Table of Contents
This is the first volume of a new German translation of the Roman Antiquities of Dionysius of Halicarnassus, covering books 1-3 of Dionysius’s account of the origins and early history of the Roman people. For German-speakers, this translation is indeed a very welcome replacement of the nineteenth-century translation of Schaller and Christian.1 For international scholars who read German, it also represents a significant improvement over the aging Loeb translation by Ernest Cary.2 Only in French have two volumes (1 and 3) of a new Belles Lettres edition of Dionysius’ Antiquities appeared, as well as translations of books 1 and 2 and the fragmentary books 14-20.3
This volume in particular is valuable for its detailed introduction (55 pages), in which Wiater provides the reader with a valuable overview of Dionyius of Halicarnassus’ intellectual and social background, his classicizing worldview, and the Antiquities itself as a historiographical work and as a historical source. Wiater’s discussion of the principles behind the translation itself also gives insight into Dionysius’ idiosyncratic style by comparison to German academic prose. On the whole, in just 55 pages, Wiater succeeds in giving an outstanding, accessible introduction to this important historiographical work.
For Wiater, Dionysius’ classicizing worldview is the basis for understanding his historical work.4 He thus begins by placing Dionysius in the context of likeminded Greek intellectuals in Augustan Rome against the background of Greco-Roman cultural exchange. Dionysius was one of several prominent Greeks (e.g., Strabo and Nicolaus of Damascus) pursuing a revival of classical Greek style under Augustus. Dionysius’ classicism, however, was more than an aesthetic preference for the classical age (9). It entailed political and moral conceptions that Dionysius sought to establish and reinforce in his own day. In his view, the “philosophical rhetoric” of the classical age had declined after the death of Alexander the Great. As the Greek heartland lost its political and cultural importance, the classical political and moral values it embodied also gave way to the barbarized forms of the Hellenistic period, until the triumph of Rome in the age of Augustus made it possible to return to the classical ideals. As Wiater succinctly puts it, “classical Greek culture is spread over the entire inhabited world by Roman power, but Roman power under Augustus may be considered a positive development only because the Romans themselves have made these classical Greek moral, political, and aesthetic ideals their own” (11).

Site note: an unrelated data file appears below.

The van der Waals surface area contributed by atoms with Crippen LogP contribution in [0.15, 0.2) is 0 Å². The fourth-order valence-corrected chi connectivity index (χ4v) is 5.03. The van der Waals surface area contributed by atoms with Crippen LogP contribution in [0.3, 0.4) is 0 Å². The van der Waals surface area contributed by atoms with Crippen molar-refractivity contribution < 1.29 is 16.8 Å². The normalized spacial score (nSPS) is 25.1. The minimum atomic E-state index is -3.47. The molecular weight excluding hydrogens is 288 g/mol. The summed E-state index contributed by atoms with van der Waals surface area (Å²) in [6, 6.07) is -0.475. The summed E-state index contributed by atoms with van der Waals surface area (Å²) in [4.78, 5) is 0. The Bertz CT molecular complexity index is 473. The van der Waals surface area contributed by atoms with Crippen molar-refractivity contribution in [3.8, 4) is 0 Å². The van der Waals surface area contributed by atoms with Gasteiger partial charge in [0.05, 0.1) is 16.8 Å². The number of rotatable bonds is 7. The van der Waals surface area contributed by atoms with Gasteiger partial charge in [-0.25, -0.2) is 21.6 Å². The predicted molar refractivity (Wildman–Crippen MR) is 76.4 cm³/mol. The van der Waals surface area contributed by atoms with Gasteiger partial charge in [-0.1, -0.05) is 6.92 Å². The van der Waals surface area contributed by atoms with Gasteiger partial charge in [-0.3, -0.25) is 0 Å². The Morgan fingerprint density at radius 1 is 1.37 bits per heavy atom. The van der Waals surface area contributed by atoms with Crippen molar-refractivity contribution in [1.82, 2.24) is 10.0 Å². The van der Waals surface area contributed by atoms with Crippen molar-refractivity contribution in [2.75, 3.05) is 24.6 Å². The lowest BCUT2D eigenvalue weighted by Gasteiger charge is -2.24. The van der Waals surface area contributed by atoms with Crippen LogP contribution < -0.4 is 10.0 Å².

The broad purpose of the Antiquities itself is to promote this classical revival in the shadow of Roman power, while claiming Rome itself for Greece. Dionysius’ immediate goal to that end, as Wiater concisely states, is to prove that the Romans are ethnically and culturally Greek (16). Dionysius is genuinely interested in Roman history and values, but he views everything from the perspective of the Romans’ Greek identity and their relationship with contemporary Greeks (ibid.). Dionysius’ account is written against the background of the mutual ambivalence the Greeks and Romans felt toward one another and the importance of diplomatic kinship relations in Greek thought (17). Wiater emphasizes that the Romans adapted Greek culture; they did not slavishly imitate it. Yet adaptation also induced an “anxiety of influence” in Roman intellectual culture, leading some Romans to assert the independence of their achievements. Dionysius paradoxically cuts this knot by acknowledging the achievements of Rome while claiming them for Greece. The Antiquities is ultimately “the most comprehensive and ambitious attempt in the Greek language to determine the essence of the Romans... The question of the Romans’ essence and their relationship to the Greeks is the framework in which all other topics are discussed to begin with” (23).
Wiater considers potential Greek and Roman reactions to Dionysius’ Antiquities before moving on to consider the work as a historical source. With respect to the question of whether the Antiquities is pro- or anti-Augustus, Wiater regards that dichotomy as a chimera: Dionysius was profoundly conservative, and his views thus bear some affinity to Augustus’ conservative restoration program, but there is nothing to suggest that the Antiquities was composed as a propagandistic work for or against Augustus (31-33).
To situate the Antiquities as a historical source, Wiater devotes several pages to reviewing early Roman historiography and the pitfalls of using it as a source for early Roman history. Wiater is squarely in the camp of the skeptics. The conclusion is that “one should not expect too much of the Roman Antiquities as a historical source”: Dionysius’ sources may have preserved authentic information, but there is no way to verify it (41, reiterated 44). The Antiquities is, however, a valuable historical source of another sort: as a cultural-historical document, it gives us a reliable picture of what Romans in the first century BC believed about their origins. The Antiquities is especially valuable for giving a snapshot of the influence that contact with the Romans had had on Greek thought and the Greek worldview (45).
Wiater concludes his introduction with an interesting discussion of the principles of his translation. The text and transmission of the Antiquities, as well as modern editions of the text, is briefly discussed in an earlier section (13-16). The translation is based primarily on Carl Jacoby’s Teubner edition (1885-1905), but for books 1 and 3 Wiater has also consulted the new Belles Lettres editions by Fromentin and Sautel. Divergences from Jacoby’s text are duly noted in the footnotes to the translation.